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Brussels, 15 May 2012
ENP Package – Syria
Syria is not a full participant to the ENP. It participates only in the multilateral track of the Eastern Partnership. No Country Progress Report is prepared for Syria because there is no ENP Action Plan in force.
Political situation and latest developments in EU relationship with the Country
Following the uprising in Syria, which began in spring 2011, and the escalation of violence and human rights violations by the Syrian Government against its citizens, the Foreign Affairs Council of May 2011 took the decision to suspend bilateral cooperation programmes between the EU and the Syrian government. The EU also froze the draft Association Agreement. Since then, the Commission has suspended the participation of Syrian authorities to its regional programmes and the European Investment Bank (EIB) has suspended all its loan operations and technical assistance to Syria. On 30 November 2011, in reaction to the EU restrictive measures, Syria suspended its membership and its participation to the Union for the Mediterranean.
The EU called for President Assad to step aside, and has worked closely with the international community to put pressure on the Syrian Government to stop all violence. The EU supported the League of Arab States (LAS) in its efforts to solve the crisis and urged the UN Security Council Members to agree on strong UN action towards Syria. EU's restrictive measures are in place in Syria since May 2011 and new measures have been introduced regularly.
Throughout the uprising, the EU has repeatedly condemned in the strongest terms the ongoing brutal repression led by the Syrian regime against its population as well as the widespread human rights violations, including killing, mass arrest and torture of civilians, peaceful protestors and their relatives that may amount to crimes against humanity. The EU has urged the Syrian regime to allow unhindered access to humanitarian workers and agencies and to allow access to media and independent observers.
The EU has worked closely with international partners to ensure a strong UN response to the crisis in Syria. This has resulted in the UN General Assembly and the UN Human Rights Council having adopted important resolutions on Syria. By adopting UNGA resolution 66/253 on 16 February 2012, the international community sent a clear and unequivocal message to the Syrian government: The time has come to put an end to the bloodshed and the suffering of the Syrian population, to seek a peaceful outcome to the current crisis and to begin a new era of democratic change.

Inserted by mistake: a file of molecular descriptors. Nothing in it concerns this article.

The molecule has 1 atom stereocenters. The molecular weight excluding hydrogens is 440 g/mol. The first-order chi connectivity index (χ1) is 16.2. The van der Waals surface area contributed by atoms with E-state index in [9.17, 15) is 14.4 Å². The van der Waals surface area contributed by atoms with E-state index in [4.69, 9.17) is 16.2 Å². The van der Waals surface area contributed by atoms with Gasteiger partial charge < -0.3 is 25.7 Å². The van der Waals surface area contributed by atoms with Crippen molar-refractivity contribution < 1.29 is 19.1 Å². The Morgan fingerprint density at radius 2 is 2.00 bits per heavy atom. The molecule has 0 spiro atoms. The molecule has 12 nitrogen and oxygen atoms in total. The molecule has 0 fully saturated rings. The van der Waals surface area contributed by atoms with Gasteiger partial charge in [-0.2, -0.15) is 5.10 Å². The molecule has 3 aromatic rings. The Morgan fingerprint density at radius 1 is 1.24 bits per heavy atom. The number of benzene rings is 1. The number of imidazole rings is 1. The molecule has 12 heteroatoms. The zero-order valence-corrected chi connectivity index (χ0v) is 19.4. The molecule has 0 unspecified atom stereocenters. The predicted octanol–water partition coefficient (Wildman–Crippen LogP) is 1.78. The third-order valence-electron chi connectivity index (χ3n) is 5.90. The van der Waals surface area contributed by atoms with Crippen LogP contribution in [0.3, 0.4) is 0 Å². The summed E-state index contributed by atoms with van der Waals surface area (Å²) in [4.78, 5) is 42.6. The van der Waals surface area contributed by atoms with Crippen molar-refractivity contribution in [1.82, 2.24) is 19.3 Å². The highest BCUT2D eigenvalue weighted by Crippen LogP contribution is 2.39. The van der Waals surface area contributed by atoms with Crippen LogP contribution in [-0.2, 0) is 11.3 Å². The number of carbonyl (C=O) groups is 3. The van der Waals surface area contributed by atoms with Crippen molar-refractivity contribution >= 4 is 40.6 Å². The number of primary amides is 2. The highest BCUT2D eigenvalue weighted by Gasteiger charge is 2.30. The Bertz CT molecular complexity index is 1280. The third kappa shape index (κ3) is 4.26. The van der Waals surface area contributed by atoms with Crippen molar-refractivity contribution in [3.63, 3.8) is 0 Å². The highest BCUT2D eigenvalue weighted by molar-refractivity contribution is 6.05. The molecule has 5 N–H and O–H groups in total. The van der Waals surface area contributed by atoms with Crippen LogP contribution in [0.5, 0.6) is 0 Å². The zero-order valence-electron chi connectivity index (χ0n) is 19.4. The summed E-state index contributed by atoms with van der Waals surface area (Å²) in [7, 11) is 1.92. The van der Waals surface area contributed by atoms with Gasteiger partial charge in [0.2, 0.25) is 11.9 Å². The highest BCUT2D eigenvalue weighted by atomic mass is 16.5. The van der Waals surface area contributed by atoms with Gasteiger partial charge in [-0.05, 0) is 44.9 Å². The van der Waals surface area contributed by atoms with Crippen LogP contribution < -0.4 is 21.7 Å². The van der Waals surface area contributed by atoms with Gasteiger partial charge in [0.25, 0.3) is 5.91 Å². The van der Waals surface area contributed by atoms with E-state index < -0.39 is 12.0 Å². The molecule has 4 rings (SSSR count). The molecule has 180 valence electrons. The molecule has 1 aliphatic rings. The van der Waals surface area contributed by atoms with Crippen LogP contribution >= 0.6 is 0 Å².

The UN Security Council adopted a Presidential Statement on 21 March, expressing its full support for the efforts of Joint UN-LAS Special Envoy Kofi Annan and his six point plan. The Syrian government has written to K. Annan accepting his six point plan, endorsed by the UNSC. On 2 April Annan briefed the UNSC and announced that Syria has agreed on the date of 10 April to withdraw troops. Discussions on the deployment of a monitoring mechanism are currently ongoing as well as to how endorse the “political outcome” at UNSC.
Second meeting of the Friends of Syrian people (FoS) took place in Istanbul on 1 April. The meeting expressed support for K. Annan’s plan while calling on the Special Envoy to determine a timeline for next steps. FoS recognised the Syria National Council (SNC) as a legitimate representative of all Syrians and the umbrella organisation under which Syrian opposition are gathering and qualified SNC as the leading interlocutor of the opposition.
According to UNHCR, on 30 March, there are 8,400 Syrian refugees in Jordan. The EU is financing humanitarian assistance inside Syria and in support to refugees in neighbouring countries with an amount of EUR 10 million.
Economic and social issues